Plastic Barn Owl Nest Boxes Versus Wooden: A Clear Choice
In 2009, I was a field researcher and animal trainer for the Pittsburgh Zoo. In conjunction with Moraine Preservation Fund, we had erected over 200 wooden nest boxes in PA; however an inspection a few years later revealed many of them were rotting. The immense amount of work seemed wasted and no one had the money to build and erect replacements.
At that time I also spoke to the sustainable director for a large farming concern in Florida that had used barn owl boxes. He informed me they had given up using them since the weather quickly destroyed their plywood boxes. Similar stories came out of California. Few farms were employing large numbers of boxes, though many had a few. It seemed short-lived wooden boxes were deterring barn owl box programs.
So, over a two year period, I designed the plastic box. The product took off rapidly and we began to see large orders from vineyards and orchards. We also receive repeat orders from wildlife departments of various states. My guess had proven true: when farmers and property owners were offered a nest box that would last, they were more inclined to buy and erect them.
My goal of both conserving the barn owl and reducing the use of poisons seemed realized. To date, we have increased the number of nest boxes in the country by many thousands and this has had a positive impact on barn owl populations. Illinois alone has reported a five-fold increase in their population. The Florida farms that had discontinued using wooden boxes have now installed over 1000 plastic boxes to control
the large numbers of cotton rats in their fields; they report 100% occupancy.
Our own study in Elk Grove California in 2012 attracted 18 breeding pairs that fledged 66 young on a scant 100 acre vineyard in a single season.
Occupation rate was 75%. The density of barn owls on that parcel of land was one of the highest ever reported. (Browning, et al. 2016 published by 27th Vertebrate Pest Conference, University of CA Davis.)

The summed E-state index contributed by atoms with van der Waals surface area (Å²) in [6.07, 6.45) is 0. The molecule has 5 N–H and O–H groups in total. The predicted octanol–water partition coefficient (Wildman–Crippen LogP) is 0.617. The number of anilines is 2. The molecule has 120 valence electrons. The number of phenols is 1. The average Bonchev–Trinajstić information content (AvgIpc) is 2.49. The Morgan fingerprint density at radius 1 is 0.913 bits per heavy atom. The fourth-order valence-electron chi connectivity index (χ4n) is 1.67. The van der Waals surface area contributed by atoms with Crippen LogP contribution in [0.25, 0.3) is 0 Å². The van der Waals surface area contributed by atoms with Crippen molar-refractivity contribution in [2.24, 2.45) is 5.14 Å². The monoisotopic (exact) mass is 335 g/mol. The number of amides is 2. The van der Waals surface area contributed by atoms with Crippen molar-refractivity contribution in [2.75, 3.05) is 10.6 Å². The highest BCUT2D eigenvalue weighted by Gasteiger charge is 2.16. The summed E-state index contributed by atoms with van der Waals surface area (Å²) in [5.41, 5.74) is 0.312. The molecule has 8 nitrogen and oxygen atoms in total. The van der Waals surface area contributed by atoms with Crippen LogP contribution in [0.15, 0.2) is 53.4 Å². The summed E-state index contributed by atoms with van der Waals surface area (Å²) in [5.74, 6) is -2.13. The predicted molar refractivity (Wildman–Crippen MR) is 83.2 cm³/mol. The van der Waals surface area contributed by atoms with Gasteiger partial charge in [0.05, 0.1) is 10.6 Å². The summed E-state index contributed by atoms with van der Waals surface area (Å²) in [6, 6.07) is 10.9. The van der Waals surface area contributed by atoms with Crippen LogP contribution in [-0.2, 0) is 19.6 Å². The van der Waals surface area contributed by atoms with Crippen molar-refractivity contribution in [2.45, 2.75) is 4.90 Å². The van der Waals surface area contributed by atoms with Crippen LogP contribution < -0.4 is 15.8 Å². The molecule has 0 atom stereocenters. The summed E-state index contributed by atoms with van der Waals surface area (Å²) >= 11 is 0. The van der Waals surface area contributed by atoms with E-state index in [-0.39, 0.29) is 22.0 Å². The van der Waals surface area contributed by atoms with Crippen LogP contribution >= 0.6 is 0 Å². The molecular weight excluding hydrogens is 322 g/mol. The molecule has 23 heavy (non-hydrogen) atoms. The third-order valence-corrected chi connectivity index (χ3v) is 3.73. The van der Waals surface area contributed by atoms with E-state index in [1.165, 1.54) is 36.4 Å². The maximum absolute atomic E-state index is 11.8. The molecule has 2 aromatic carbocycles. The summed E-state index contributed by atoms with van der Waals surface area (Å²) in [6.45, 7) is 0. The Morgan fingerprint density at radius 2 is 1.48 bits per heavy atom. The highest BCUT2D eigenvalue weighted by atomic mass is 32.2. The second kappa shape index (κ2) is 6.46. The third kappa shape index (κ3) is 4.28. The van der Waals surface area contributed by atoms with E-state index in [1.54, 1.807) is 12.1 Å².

Today, the choice remains between wood and plastic, and there is some debate over which may have advantages over the other. As someone who has used many of each in the field, I first want to say that both wooden and plastic boxes attract barn owls in high numbers where barn owl populations are good. That said, here are the pros and cons of each:
Pros and Cons between Wooden and Plastic Barn Owl Boxes
The Wooden Box
- Can be built at home by do-it-yourselfers
- Initial outlay is lower
- Just as likely to attract barn owls as plastic
- Deteriorate in as little as two years
- Need repainted periodically
- If not repainted frequently, the wood surface makes the barn owl box too hot for fledglings
- Harbor greater loads of parasites
- Are heavy to install, requiring two people minimum.
- Need replaced periodically, erasing the initial savings in costs.
- To save on expense, many wooden boxes are built too small
- Wooden boxes are frequently occupied by honey bees and these are often Africanized bees which present a danger to humans
The Plastic Barn Owl Nest Box
- Far outlasts wooden boxes
- More economical overall
- Never needs repainted
- With heat reflective pigments, double box system, and efficient venting, remains cool in full sun
- Larger size than most wooden boxes (26 x 17 x 17).
- Achieves high rates of occupancy and fledgling success
- Can be quickly installed by a single person
- Evidence indicates that honey bees (including Africanized strains) do not build nests in plastic boxes due to not being able to glue their nests to the smooth plastic
Despite many positives on the side of plastic, there is nothing wrong with providing wooden boxes for barn owls. They may be particularly useful for do-it-yourselfers and beginners. But for farms and property owners who want to create reliably long-lasting nest box programs that require very little maintenance, plastic next boxes provide a clear choice.
Please go to www.barnowlbox.com for more info.